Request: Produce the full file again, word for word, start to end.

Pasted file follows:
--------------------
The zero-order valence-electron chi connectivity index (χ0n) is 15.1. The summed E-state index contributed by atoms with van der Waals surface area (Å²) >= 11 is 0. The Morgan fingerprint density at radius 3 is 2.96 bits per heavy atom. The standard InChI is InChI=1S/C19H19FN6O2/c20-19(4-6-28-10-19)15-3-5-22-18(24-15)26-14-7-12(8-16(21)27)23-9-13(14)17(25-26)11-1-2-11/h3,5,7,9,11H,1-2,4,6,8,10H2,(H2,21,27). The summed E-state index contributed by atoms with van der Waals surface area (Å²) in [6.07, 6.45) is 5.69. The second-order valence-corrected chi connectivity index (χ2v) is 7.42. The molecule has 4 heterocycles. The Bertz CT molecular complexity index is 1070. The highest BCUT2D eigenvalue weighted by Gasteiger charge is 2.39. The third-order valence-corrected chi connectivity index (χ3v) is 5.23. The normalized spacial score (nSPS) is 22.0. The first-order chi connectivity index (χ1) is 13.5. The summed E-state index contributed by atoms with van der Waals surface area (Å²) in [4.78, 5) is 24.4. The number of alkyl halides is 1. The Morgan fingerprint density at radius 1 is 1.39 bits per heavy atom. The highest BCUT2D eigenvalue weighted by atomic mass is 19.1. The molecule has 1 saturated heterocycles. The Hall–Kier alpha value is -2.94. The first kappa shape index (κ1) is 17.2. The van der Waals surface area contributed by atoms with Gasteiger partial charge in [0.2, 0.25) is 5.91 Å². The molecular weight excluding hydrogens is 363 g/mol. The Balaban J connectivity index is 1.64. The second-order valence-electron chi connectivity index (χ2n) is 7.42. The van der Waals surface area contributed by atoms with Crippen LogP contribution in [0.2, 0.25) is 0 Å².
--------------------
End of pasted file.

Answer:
The zero-order valence-electron chi connectivity index (χ0n) is 15.1. The summed E-state index contributed by atoms with van der Waals surface area (Å²) >= 11 is 0. The Morgan fingerprint density at radius 3 is 2.96 bits per heavy atom. The standard InChI is InChI=1S/C19H19FN6O2/c20-19(4-6-28-10-19)15-3-5-22-18(24-15)26-14-7-12(8-16(21)27)23-9-13(14)17(25-26)11-1-2-11/h3,5,7,9,11H,1-2,4,6,8,10H2,(H2,21,27). The summed E-state index contributed by atoms with van der Waals surface area (Å²) in [6.07, 6.45) is 5.69. The second-order valence-corrected chi connectivity index (χ2v) is 7.42. The molecule has 4 heterocycles. The Bertz CT molecular complexity index is 1070. The highest BCUT2D eigenvalue weighted by Gasteiger charge is 2.39. The third-order valence-corrected chi connectivity index (χ3v) is 5.23. The normalized spacial score (nSPS) is 22.0. The first-order chi connectivity index (χ1) is 13.5. The summed E-state index contributed by atoms with van der Waals surface area (Å²) in [4.78, 5) is 24.4. The number of alkyl halides is 1. The Morgan fingerprint density at radius 1 is 1.39 bits per heavy atom. The highest BCUT2D eigenvalue weighted by atomic mass is 19.1. The molecule has 1 saturated heterocycles. The Hall–Kier alpha value is -2.94. The first kappa shape index (κ1) is 17.2. The van der Waals surface area contributed by atoms with Gasteiger partial charge in [0.2, 0.25) is 5.91 Å². The molecular weight excluding hydrogens is 363 g/mol. The Balaban J connectivity index is 1.64. The second-order valence-electron chi connectivity index (χ2n) is 7.42. The van der Waals surface area contributed by atoms with Crippen LogP contribution in [0.2, 0.25) is 0 Å².